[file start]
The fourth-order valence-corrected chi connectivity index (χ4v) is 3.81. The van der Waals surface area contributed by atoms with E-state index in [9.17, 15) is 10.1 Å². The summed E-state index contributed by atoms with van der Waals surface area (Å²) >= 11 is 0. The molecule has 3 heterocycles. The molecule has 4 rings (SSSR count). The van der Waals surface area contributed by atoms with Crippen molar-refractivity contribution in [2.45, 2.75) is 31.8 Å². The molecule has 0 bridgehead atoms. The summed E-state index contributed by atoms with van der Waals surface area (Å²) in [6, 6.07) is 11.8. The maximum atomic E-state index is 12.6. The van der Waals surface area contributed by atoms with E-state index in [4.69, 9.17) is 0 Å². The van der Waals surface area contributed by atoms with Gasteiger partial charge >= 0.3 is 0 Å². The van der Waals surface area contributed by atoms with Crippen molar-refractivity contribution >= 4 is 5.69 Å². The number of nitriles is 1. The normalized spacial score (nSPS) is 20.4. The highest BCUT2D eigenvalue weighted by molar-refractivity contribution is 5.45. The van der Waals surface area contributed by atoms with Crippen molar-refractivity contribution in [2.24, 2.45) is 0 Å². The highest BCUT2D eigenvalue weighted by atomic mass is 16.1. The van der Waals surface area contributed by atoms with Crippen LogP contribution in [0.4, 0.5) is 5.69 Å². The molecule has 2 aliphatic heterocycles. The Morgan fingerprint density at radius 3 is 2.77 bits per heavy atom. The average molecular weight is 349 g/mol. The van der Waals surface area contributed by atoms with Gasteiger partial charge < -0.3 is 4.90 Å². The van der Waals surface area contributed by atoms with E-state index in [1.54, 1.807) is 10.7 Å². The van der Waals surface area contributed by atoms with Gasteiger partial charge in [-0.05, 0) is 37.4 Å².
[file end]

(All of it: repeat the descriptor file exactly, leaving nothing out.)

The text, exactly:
The fourth-order valence-corrected chi connectivity index (χ4v) is 3.81. The van der Waals surface area contributed by atoms with E-state index in [9.17, 15) is 10.1 Å². The summed E-state index contributed by atoms with van der Waals surface area (Å²) >= 11 is 0. The molecule has 3 heterocycles. The molecule has 4 rings (SSSR count). The van der Waals surface area contributed by atoms with Crippen molar-refractivity contribution in [2.45, 2.75) is 31.8 Å². The molecule has 0 bridgehead atoms. The summed E-state index contributed by atoms with van der Waals surface area (Å²) in [6, 6.07) is 11.8. The maximum atomic E-state index is 12.6. The van der Waals surface area contributed by atoms with E-state index in [4.69, 9.17) is 0 Å². The van der Waals surface area contributed by atoms with Gasteiger partial charge >= 0.3 is 0 Å². The van der Waals surface area contributed by atoms with Crippen molar-refractivity contribution >= 4 is 5.69 Å². The number of nitriles is 1. The normalized spacial score (nSPS) is 20.4. The highest BCUT2D eigenvalue weighted by molar-refractivity contribution is 5.45. The van der Waals surface area contributed by atoms with Crippen molar-refractivity contribution in [2.24, 2.45) is 0 Å². The highest BCUT2D eigenvalue weighted by atomic mass is 16.1. The van der Waals surface area contributed by atoms with Crippen LogP contribution in [0.4, 0.5) is 5.69 Å². The molecule has 2 aliphatic heterocycles. The Morgan fingerprint density at radius 3 is 2.77 bits per heavy atom. The average molecular weight is 349 g/mol. The van der Waals surface area contributed by atoms with Gasteiger partial charge < -0.3 is 4.90 Å². The van der Waals surface area contributed by atoms with E-state index in [1.54, 1.807) is 10.7 Å². The van der Waals surface area contributed by atoms with Gasteiger partial charge in [-0.05, 0) is 37.4 Å².